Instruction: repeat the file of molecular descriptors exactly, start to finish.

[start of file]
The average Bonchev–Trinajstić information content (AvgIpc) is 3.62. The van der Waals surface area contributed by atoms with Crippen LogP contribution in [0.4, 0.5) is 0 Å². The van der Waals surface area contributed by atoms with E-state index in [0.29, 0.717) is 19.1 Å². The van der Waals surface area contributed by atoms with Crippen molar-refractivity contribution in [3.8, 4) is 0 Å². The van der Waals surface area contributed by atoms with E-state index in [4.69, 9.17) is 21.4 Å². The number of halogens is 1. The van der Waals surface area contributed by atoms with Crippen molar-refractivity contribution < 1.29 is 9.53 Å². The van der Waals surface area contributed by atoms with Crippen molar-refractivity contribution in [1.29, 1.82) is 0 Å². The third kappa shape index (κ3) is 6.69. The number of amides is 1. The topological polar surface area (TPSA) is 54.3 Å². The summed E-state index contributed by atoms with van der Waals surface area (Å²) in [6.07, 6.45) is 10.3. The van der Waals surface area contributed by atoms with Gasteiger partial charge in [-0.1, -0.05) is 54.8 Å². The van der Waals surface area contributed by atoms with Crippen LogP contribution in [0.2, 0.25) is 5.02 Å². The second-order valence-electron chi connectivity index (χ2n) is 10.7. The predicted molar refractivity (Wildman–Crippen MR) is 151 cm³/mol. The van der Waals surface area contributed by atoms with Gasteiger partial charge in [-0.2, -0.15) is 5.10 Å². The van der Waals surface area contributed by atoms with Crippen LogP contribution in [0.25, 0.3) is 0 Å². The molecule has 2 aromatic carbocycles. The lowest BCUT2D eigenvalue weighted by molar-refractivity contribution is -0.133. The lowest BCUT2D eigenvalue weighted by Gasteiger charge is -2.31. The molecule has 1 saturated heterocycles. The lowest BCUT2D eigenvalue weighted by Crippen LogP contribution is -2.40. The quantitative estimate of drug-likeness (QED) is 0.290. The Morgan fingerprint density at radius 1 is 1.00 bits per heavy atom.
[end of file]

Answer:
The average Bonchev–Trinajstić information content (AvgIpc) is 3.62. The van der Waals surface area contributed by atoms with Crippen LogP contribution in [0.4, 0.5) is 0 Å². The van der Waals surface area contributed by atoms with E-state index in [0.29, 0.717) is 19.1 Å². The van der Waals surface area contributed by atoms with Crippen molar-refractivity contribution in [3.8, 4) is 0 Å². The van der Waals surface area contributed by atoms with E-state index in [4.69, 9.17) is 21.4 Å². The number of halogens is 1. The van der Waals surface area contributed by atoms with Crippen molar-refractivity contribution < 1.29 is 9.53 Å². The van der Waals surface area contributed by atoms with Crippen molar-refractivity contribution in [1.29, 1.82) is 0 Å². The third kappa shape index (κ3) is 6.69. The number of amides is 1. The topological polar surface area (TPSA) is 54.3 Å². The summed E-state index contributed by atoms with van der Waals surface area (Å²) in [6.07, 6.45) is 10.3. The van der Waals surface area contributed by atoms with Gasteiger partial charge in [-0.1, -0.05) is 54.8 Å². The van der Waals surface area contributed by atoms with Crippen LogP contribution in [0.2, 0.25) is 5.02 Å². The second-order valence-electron chi connectivity index (χ2n) is 10.7. The predicted molar refractivity (Wildman–Crippen MR) is 151 cm³/mol. The van der Waals surface area contributed by atoms with Gasteiger partial charge in [-0.2, -0.15) is 5.10 Å². The van der Waals surface area contributed by atoms with Crippen LogP contribution in [0.25, 0.3) is 0 Å². The molecule has 2 aromatic carbocycles. The lowest BCUT2D eigenvalue weighted by molar-refractivity contribution is -0.133. The lowest BCUT2D eigenvalue weighted by Gasteiger charge is -2.31. The molecule has 1 saturated heterocycles. The lowest BCUT2D eigenvalue weighted by Crippen LogP contribution is -2.40. The quantitative estimate of drug-likeness (QED) is 0.290. The Morgan fingerprint density at radius 1 is 1.00 bits per heavy atom.